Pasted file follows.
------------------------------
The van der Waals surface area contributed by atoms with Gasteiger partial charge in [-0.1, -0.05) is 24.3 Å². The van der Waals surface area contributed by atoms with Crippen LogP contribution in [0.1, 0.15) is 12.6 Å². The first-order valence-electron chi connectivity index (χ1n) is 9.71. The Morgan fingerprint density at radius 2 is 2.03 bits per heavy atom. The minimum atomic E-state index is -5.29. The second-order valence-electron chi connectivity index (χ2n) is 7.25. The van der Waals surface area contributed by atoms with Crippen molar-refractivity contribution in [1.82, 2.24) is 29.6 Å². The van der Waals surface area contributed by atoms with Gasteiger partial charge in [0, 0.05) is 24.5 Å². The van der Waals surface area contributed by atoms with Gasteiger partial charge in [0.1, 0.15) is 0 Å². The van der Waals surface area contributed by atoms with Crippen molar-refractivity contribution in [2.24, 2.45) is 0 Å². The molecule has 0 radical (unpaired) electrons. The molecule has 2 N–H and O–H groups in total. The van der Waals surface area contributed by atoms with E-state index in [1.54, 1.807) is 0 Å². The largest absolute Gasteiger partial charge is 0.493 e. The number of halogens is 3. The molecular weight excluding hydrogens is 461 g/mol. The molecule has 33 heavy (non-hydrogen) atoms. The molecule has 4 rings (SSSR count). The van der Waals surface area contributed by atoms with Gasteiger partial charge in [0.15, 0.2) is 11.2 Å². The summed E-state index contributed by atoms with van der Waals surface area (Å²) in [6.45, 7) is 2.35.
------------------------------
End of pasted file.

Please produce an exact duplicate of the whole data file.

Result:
The van der Waals surface area contributed by atoms with Gasteiger partial charge in [-0.1, -0.05) is 24.3 Å². The van der Waals surface area contributed by atoms with Crippen LogP contribution in [0.1, 0.15) is 12.6 Å². The first-order valence-electron chi connectivity index (χ1n) is 9.71. The Morgan fingerprint density at radius 2 is 2.03 bits per heavy atom. The minimum atomic E-state index is -5.29. The second-order valence-electron chi connectivity index (χ2n) is 7.25. The van der Waals surface area contributed by atoms with Crippen molar-refractivity contribution in [1.82, 2.24) is 29.6 Å². The van der Waals surface area contributed by atoms with Gasteiger partial charge in [0, 0.05) is 24.5 Å². The van der Waals surface area contributed by atoms with Gasteiger partial charge in [0.1, 0.15) is 0 Å². The van der Waals surface area contributed by atoms with Crippen molar-refractivity contribution in [2.24, 2.45) is 0 Å². The molecule has 0 radical (unpaired) electrons. The molecule has 2 N–H and O–H groups in total. The van der Waals surface area contributed by atoms with E-state index in [1.54, 1.807) is 0 Å². The largest absolute Gasteiger partial charge is 0.493 e. The number of halogens is 3. The molecular weight excluding hydrogens is 461 g/mol. The molecule has 33 heavy (non-hydrogen) atoms. The molecule has 4 rings (SSSR count). The van der Waals surface area contributed by atoms with Gasteiger partial charge in [0.15, 0.2) is 11.2 Å². The summed E-state index contributed by atoms with van der Waals surface area (Å²) in [6.45, 7) is 2.35.